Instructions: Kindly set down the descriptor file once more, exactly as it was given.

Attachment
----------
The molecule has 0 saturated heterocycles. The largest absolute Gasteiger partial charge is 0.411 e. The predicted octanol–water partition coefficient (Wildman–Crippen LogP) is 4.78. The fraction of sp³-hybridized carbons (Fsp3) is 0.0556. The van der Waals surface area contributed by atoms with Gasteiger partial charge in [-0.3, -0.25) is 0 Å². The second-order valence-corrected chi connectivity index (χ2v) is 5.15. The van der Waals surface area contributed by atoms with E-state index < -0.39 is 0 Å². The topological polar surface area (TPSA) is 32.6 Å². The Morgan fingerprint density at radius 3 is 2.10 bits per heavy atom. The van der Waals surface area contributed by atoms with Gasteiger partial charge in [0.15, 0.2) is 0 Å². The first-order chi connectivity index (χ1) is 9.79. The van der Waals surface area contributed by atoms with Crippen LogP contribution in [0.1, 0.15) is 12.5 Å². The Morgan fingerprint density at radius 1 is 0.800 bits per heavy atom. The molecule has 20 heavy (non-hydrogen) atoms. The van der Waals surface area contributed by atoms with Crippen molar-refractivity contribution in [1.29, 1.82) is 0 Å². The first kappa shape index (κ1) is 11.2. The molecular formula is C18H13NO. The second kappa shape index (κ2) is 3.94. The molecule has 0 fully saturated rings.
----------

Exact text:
The molecule has 0 saturated heterocycles. The largest absolute Gasteiger partial charge is 0.411 e. The predicted octanol–water partition coefficient (Wildman–Crippen LogP) is 4.78. The fraction of sp³-hybridized carbons (Fsp3) is 0.0556. The van der Waals surface area contributed by atoms with Gasteiger partial charge in [-0.3, -0.25) is 0 Å². The second-order valence-corrected chi connectivity index (χ2v) is 5.15. The van der Waals surface area contributed by atoms with E-state index < -0.39 is 0 Å². The topological polar surface area (TPSA) is 32.6 Å². The Morgan fingerprint density at radius 3 is 2.10 bits per heavy atom. The van der Waals surface area contributed by atoms with Gasteiger partial charge in [0.15, 0.2) is 0 Å². The first-order chi connectivity index (χ1) is 9.79. The van der Waals surface area contributed by atoms with Crippen LogP contribution in [0.1, 0.15) is 12.5 Å². The Morgan fingerprint density at radius 1 is 0.800 bits per heavy atom. The molecule has 20 heavy (non-hydrogen) atoms. The van der Waals surface area contributed by atoms with Crippen molar-refractivity contribution in [1.29, 1.82) is 0 Å². The first kappa shape index (κ1) is 11.2. The molecular formula is C18H13NO. The second kappa shape index (κ2) is 3.94. The molecule has 0 fully saturated rings.